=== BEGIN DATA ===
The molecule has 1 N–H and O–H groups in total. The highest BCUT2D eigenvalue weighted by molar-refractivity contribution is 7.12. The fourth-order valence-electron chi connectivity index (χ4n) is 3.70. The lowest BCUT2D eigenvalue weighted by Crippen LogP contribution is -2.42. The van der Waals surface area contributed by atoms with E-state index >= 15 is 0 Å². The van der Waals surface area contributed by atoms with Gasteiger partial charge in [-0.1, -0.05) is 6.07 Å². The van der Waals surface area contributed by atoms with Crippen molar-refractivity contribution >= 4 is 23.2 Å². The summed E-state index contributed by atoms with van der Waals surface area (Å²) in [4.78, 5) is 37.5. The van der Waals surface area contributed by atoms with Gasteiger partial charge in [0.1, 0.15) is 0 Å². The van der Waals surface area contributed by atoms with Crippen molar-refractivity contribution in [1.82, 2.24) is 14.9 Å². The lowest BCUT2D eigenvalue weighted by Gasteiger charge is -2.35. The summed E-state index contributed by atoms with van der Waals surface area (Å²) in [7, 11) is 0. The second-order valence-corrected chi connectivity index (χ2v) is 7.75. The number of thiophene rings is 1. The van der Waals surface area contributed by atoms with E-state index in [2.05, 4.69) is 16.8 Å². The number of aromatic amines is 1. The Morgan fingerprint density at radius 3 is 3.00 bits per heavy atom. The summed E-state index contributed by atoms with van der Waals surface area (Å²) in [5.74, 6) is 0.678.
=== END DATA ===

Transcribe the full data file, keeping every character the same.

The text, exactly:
The molecule has 1 N–H and O–H groups in total. The highest BCUT2D eigenvalue weighted by molar-refractivity contribution is 7.12. The fourth-order valence-electron chi connectivity index (χ4n) is 3.70. The lowest BCUT2D eigenvalue weighted by Crippen LogP contribution is -2.42. The van der Waals surface area contributed by atoms with E-state index >= 15 is 0 Å². The van der Waals surface area contributed by atoms with Gasteiger partial charge in [-0.1, -0.05) is 6.07 Å². The van der Waals surface area contributed by atoms with Crippen molar-refractivity contribution >= 4 is 23.2 Å². The summed E-state index contributed by atoms with van der Waals surface area (Å²) in [4.78, 5) is 37.5. The van der Waals surface area contributed by atoms with Gasteiger partial charge in [0.1, 0.15) is 0 Å². The van der Waals surface area contributed by atoms with Crippen molar-refractivity contribution in [1.82, 2.24) is 14.9 Å². The lowest BCUT2D eigenvalue weighted by Gasteiger charge is -2.35. The summed E-state index contributed by atoms with van der Waals surface area (Å²) in [7, 11) is 0. The second-order valence-corrected chi connectivity index (χ2v) is 7.75. The number of thiophene rings is 1. The van der Waals surface area contributed by atoms with E-state index in [2.05, 4.69) is 16.8 Å². The number of aromatic amines is 1. The Morgan fingerprint density at radius 3 is 3.00 bits per heavy atom. The summed E-state index contributed by atoms with van der Waals surface area (Å²) in [5.74, 6) is 0.678.